Collagen benefits for skin is an area with growing research. Studies have shown emerging evidence on collagen peptides consumption leading to improvement in skin issues associated with skin aging, like facial skin moisture, elasticity, wrinkles, and roughness (7). One study showed increased keratin and keratin-associated peptides in skin (which may possibly correlate with hair benefits) (8). Additionally, one review of available research in 2015 also noted a high level of tolerance and safety, potentially making collagen peptides “attractive” for long-term use (9).
Anecdotally, many individuals also have stories about how they feel consuming collagen peptides has led to improvements in hair, skin, and nail growth and quality. More significant research is needed to support these claims and the research mentioned above. It does not mean that these individuals are not seeing benefits, it just means we don’t have enough consistent, statistically significant, concrete data that it does.
Collagen Benefits for Joints
Research is suggesting that collagen may reduce and prevent joint pain and bone density loss (9). One 24-week study looked at hydrolyzed collagen as a dietary supplement to help athletes with activity-related joint pain, noting possible benefits of collagen supporting joint health, reducing joint pain that could inhibit athletic performance, and possibly reduce the risk of joint deterioration in certain individuals (10). As with all studies, there are limitations and further studies will be needed to support findings.
Collagen Benefits for Osteoarthritis and Osteoporosis
There is a lot of interest in the topic of hydrolyzed collagen as prevention and/ or treatment for osteoarthritis and osteoporosis. One randomized, double-blind, placebo-controlled study indicated the positive potential of collagen peptide supplementation in osteoarthritis management and joint health maintenance (11). In general, though, while there is potential for beneficial effects, current findings don’t show statistical significance in pain management and provide insufficient evidence to support collagen as a recommendation in prevention or treatment of osteoarthritis and osteoporosis (12, 13).
Collagen Benefits for Digestion
When collagen peptides are mentioned in conjunction with gut health and digestion, it’s often referring to the prevalence of the amino acid glycine in collagen peptides, which is thought to reduce gastrointestinal inflammation and improve digestion (14). Studies looking specifically at hydrolyzed collagen found that long-term ingestion of collagen or hydrolyzed collagen can change the compositional rate of hydroxyproline peptides in human blood, which could possibly change protease activity in the digestive tract with beneficial effects (15). Another study found that individuals with ulcerative colitis may see benefits from consuming collagen or collagen peptides, as treatments including collagen and collagen hydrolysate resulted in decreased mucosal damage and faster regeneration of damaged mucosa (16).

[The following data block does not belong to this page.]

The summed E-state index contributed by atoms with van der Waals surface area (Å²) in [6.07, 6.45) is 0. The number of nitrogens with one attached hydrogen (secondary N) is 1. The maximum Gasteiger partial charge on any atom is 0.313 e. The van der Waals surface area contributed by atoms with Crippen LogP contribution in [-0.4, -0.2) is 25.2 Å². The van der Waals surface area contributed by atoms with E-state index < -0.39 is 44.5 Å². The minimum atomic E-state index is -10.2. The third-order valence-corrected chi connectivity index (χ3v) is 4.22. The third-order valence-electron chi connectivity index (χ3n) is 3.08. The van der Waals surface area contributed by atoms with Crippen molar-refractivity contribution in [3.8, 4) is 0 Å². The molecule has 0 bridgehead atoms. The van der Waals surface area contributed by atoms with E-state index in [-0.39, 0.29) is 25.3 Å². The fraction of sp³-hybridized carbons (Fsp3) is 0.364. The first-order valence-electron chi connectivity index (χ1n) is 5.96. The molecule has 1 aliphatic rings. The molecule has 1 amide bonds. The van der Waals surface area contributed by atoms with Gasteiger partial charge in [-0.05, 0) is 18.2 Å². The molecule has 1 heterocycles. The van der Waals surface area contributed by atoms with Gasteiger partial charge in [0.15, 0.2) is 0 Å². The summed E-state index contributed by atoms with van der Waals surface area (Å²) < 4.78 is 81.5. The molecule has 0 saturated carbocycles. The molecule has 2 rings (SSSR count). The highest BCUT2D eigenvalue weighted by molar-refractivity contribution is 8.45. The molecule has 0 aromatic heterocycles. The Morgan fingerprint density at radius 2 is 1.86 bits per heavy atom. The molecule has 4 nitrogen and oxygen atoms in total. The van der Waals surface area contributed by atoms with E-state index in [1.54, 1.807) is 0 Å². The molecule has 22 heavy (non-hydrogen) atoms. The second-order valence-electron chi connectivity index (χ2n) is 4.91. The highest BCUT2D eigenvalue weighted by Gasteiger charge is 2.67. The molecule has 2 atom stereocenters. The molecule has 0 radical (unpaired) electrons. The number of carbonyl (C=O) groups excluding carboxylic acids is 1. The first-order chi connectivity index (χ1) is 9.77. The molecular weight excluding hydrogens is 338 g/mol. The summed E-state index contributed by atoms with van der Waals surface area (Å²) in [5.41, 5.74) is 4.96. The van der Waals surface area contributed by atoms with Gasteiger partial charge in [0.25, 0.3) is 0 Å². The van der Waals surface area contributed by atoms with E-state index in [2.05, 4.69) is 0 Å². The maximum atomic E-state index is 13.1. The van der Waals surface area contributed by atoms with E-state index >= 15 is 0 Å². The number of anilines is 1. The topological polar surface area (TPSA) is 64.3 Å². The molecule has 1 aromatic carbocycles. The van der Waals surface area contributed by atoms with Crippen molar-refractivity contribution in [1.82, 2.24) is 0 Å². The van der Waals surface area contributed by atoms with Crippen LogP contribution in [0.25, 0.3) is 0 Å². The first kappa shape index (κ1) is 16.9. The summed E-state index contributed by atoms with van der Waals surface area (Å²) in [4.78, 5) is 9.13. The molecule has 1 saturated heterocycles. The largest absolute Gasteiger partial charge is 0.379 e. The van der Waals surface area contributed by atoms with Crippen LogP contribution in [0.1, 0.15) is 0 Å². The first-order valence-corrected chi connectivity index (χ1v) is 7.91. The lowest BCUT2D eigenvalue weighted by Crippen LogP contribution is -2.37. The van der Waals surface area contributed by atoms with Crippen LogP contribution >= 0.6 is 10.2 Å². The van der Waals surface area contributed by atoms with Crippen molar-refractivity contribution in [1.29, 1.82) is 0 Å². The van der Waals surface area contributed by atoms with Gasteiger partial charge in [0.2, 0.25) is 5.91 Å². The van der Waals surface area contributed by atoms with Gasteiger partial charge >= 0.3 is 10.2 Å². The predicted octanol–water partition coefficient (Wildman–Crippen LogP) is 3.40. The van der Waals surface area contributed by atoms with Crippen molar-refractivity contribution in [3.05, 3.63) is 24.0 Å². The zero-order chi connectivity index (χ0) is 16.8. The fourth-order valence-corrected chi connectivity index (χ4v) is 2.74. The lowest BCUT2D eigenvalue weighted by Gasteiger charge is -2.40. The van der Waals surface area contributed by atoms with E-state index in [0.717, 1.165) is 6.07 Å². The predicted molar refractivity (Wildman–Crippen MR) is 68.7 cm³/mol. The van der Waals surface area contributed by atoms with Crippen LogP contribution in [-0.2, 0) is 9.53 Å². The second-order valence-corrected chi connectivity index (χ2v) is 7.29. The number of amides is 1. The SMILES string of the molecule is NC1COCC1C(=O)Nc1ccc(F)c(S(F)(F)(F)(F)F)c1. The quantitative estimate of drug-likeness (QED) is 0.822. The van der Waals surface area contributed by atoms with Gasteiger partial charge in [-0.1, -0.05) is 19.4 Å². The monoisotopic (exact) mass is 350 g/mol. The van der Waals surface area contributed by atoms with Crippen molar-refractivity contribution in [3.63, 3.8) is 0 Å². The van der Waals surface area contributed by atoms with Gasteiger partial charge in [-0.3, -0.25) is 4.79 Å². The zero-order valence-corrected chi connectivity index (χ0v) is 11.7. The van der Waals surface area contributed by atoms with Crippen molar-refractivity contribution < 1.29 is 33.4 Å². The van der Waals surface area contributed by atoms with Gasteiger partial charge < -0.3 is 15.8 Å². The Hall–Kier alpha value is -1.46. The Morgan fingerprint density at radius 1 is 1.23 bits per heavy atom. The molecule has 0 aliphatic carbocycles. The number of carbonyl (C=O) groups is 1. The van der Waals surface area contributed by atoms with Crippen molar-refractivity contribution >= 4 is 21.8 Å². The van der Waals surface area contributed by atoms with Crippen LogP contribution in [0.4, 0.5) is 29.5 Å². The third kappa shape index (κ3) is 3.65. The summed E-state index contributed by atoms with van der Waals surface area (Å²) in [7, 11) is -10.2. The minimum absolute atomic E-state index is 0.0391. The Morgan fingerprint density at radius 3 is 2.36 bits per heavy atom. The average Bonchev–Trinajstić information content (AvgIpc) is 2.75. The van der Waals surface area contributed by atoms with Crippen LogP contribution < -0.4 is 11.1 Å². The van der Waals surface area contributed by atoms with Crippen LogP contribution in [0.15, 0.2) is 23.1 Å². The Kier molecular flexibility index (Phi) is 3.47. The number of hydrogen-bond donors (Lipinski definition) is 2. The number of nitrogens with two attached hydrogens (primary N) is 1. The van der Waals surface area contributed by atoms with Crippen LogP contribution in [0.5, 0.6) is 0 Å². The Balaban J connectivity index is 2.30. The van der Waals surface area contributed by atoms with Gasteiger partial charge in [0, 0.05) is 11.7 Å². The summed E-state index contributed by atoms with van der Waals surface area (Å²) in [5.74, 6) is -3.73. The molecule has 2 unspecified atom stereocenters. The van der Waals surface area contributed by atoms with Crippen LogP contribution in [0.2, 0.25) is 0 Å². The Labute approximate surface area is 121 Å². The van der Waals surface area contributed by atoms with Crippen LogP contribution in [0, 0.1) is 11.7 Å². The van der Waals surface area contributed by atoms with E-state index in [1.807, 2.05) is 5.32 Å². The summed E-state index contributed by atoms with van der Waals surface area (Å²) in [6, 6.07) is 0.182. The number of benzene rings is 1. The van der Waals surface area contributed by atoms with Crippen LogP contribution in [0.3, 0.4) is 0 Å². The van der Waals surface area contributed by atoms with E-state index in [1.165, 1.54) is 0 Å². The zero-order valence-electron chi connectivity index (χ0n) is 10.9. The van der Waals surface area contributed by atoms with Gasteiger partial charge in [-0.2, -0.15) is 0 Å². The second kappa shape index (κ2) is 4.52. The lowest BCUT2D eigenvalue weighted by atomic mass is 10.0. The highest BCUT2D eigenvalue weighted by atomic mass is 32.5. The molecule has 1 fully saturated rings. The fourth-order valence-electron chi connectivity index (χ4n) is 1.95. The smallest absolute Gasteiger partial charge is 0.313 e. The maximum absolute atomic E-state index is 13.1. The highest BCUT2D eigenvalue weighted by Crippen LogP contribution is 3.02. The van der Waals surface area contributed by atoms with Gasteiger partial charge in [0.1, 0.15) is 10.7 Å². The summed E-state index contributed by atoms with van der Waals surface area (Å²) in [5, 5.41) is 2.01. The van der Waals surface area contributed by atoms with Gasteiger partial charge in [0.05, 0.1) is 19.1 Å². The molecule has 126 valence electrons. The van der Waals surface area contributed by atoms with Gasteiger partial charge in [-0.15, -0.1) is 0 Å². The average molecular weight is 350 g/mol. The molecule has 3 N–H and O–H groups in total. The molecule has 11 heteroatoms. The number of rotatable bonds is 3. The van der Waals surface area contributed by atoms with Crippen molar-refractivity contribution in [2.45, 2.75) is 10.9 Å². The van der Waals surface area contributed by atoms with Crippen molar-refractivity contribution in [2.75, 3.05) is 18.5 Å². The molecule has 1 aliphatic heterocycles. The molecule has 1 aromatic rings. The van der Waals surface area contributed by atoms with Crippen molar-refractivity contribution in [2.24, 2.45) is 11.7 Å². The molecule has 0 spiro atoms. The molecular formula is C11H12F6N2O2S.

Of course, further studies are needed to support current findings and provide more clinically significant data.
Collagen Side Effects
While many studies recognize collagen as a generally safe ingredient, there are a few potential side effects to be aware of.
- Hypercalcemia: high calcium levels may occur in some individuals, due to high concentrations of calcium, particularly in some sources of marine collagen, like shark cartilage (17). Be cautious especially if simultaneously taking any calcium supplements.
- Hypersensitivity reactions: be sure to check the source of your collagen – if you’re allergic or sensitive to the collagen source (i.e. cow, shellfish, fish), you’ll likely have reactions to that collagen as well.
- Bad taste in mouth: while many, many collagen peptide supplements are unflavored and consumers report no discernable difference in taste, some individuals may experience a bad taste in their mouth following consumption.
- Appetite suppressant: depending on the individual this may be a side effect or a benefit. Studies have shown gelatin and collagen to increase satiety, which can also impact appetite and intake at later meals (18, 19).
Anecdotally, some individuals have reported other side effects including constipation, bone pain, fatigue, and heart arrhythmia. Be sure to discuss your individual health history and potential side effects with your healthcare provider before starting supplementation.
Do You Need to Supplement with Collagen?
Collagen supplementation is not necessary. Our bodies naturally produce and repair collagen on their own. Collagen supplements consumed orally do not directly correlate to increased collagen stores. Some emerging research suggests potential benefits associated with collagen supplementation and that it’s generally seen as safe. More research is always needed to further substantiate existing and explore additional evidence.
There are other lifestyle factors you can also focus on to support your body’s natural collagen production and repair. Reduce exposure to free radicals, excessive sun exposure without sun protection, smoking, and pollution. Focus on a healthy lifestyle with plenty of water, amino acids, antioxidants including lots of Vitamin C-rich fruits and vegetables, and other anti-inflammatory foods, such as omega-3s found in salmon.